Cystic Fibrosis Liver Disease

What is Cystic Fibrosis Liver Disease?

Cystic Fibrosis (CF) is a condition affecting the lungs, pancreas, liver and other organs that are caused by changes (mutations) in a gene called "CFTR" (Cystic Fibrosis Transmembrane Conductance Regulator). The primary problems in most patients with CF are decreased functioning of the pancreas and chronic lung disease. Mild liver involvement with abnormal liver blood tests or fat in the liver is common. Gallstones and very small gallbladder are common. In some patients, the liver problems caused by CF are much more significant than the lung disease. Advanced liver disease in individuals with CF is called CF liver disease (CFLD). Severe scarring of the liver, called cirrhosis, can occur in CFLD.

What are the symptoms of the Liver Disease in Cystic Fibrosis?

Many CF patients with liver involvement do not have any symptoms. In advanced CFLD or cirrhosis, patients may have a large liver and spleen. Problems with weight gain can occur. As the scarring in the liver becomes more severe, the pressure in the vein leading to the liver (the portal vein) rises and complications of portal hypertension can occur. These can include a large spleen, fluid accumulation in the abdomen (ascites) and bleeding from dilated veins (varices) in the esophagus or stomach. Rarely jaundice and bleeding problems can occur.

What is the Lung Disease in Cystic Fibrosis?

In cystic fibrosis, the salt balance in the body is disturbed. Because there is too little salt and water on the outside of the cells, the thin layer of mucus that helps keep the lungs free of germs becomes very thick and difficult to move. And because it is so hard to cough out, this mucus clogs the airways and lead to infections that damage lungs.

What Problems Can Cystic Fibrosis Cause in Other Organs?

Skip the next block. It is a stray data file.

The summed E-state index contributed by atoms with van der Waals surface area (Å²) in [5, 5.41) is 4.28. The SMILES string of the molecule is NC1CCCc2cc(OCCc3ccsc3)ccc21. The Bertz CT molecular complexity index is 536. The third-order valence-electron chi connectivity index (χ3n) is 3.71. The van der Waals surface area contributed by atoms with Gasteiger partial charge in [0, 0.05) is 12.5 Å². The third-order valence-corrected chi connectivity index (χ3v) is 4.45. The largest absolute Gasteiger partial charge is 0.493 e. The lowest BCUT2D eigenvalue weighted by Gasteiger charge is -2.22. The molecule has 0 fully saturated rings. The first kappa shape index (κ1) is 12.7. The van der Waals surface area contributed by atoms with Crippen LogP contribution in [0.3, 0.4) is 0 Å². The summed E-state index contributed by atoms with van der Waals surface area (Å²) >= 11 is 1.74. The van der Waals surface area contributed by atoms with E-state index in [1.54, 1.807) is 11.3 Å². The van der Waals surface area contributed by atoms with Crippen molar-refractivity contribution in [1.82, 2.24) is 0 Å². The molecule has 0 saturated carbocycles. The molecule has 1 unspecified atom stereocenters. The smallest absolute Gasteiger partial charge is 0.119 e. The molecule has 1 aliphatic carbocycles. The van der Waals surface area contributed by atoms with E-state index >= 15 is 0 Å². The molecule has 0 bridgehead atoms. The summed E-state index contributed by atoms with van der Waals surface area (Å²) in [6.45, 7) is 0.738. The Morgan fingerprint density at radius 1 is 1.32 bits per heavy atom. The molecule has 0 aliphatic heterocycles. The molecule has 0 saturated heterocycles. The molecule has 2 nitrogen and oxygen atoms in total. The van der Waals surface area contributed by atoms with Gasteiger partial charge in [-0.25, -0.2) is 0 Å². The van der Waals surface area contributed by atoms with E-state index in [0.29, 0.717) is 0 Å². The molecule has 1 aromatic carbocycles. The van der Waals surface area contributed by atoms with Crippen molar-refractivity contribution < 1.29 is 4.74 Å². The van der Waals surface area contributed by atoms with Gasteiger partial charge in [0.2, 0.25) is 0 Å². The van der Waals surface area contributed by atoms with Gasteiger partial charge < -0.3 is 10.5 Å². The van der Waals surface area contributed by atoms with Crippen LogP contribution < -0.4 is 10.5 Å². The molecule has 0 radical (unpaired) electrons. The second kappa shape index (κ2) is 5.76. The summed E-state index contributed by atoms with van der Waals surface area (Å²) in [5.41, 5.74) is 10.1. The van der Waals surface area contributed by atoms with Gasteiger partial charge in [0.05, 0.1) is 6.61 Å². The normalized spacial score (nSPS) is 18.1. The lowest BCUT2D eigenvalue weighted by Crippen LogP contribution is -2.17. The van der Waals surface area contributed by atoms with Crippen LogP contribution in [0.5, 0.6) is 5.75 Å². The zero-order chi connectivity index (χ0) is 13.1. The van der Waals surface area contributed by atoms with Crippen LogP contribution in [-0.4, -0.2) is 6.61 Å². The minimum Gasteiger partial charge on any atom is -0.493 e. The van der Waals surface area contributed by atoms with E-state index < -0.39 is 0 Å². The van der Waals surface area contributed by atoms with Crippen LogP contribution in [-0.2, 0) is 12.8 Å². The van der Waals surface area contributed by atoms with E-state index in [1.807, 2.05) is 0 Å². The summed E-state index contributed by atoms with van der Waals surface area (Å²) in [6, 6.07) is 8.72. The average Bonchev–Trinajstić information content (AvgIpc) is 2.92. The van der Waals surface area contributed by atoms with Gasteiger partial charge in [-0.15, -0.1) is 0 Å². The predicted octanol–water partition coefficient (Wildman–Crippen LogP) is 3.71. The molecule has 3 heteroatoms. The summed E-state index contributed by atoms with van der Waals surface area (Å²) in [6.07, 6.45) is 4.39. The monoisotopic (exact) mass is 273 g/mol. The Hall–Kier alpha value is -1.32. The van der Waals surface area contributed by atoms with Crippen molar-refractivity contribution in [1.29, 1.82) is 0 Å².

Pancreas: In about 90% of patients with CF the tubes that drain the pancreas are blocked and the release of the natural enzymes that aid in the digestion of fat and protein is prevented; this is called "exocrine pancreatic insufficiency." Affected patients need to take pancreatic enzymes with food to help with digestion. Some patients can develop inflammation of the pancreas (pancreatitis).

Diabetes: CF related diabetes can occur in individuals with CF beginning in the pre-teenage years

Meconium ileus: About 10% of patients with CF are born with thick secretions blocking the lower part of the small intestine called meconium ileus.

Constipation is common in CF. Some patients with CF will develop a separate problem, the onset of bowel blockage call distal intestinal obstruction syndrome (DIOS). While this is different from constipation, the two may be confused.

How do you get Cystic Fibrosis Liver Disease?

It is not known why some people with CF develop CFLD and why others do not. It is believed that the role of the CFTR protein is to add liquid to bile and that in CF the bile becomes thick and leads to plugging of the bile ducts resulting in inflammation and scarring.

How is Cystic Fibrosis Liver Disease found and diagnosed?

CF liver disease is found during physical exam by a doctor and by blood tests. Sometimes ultrasound, CT scans, liver biopsy and other tests may add information.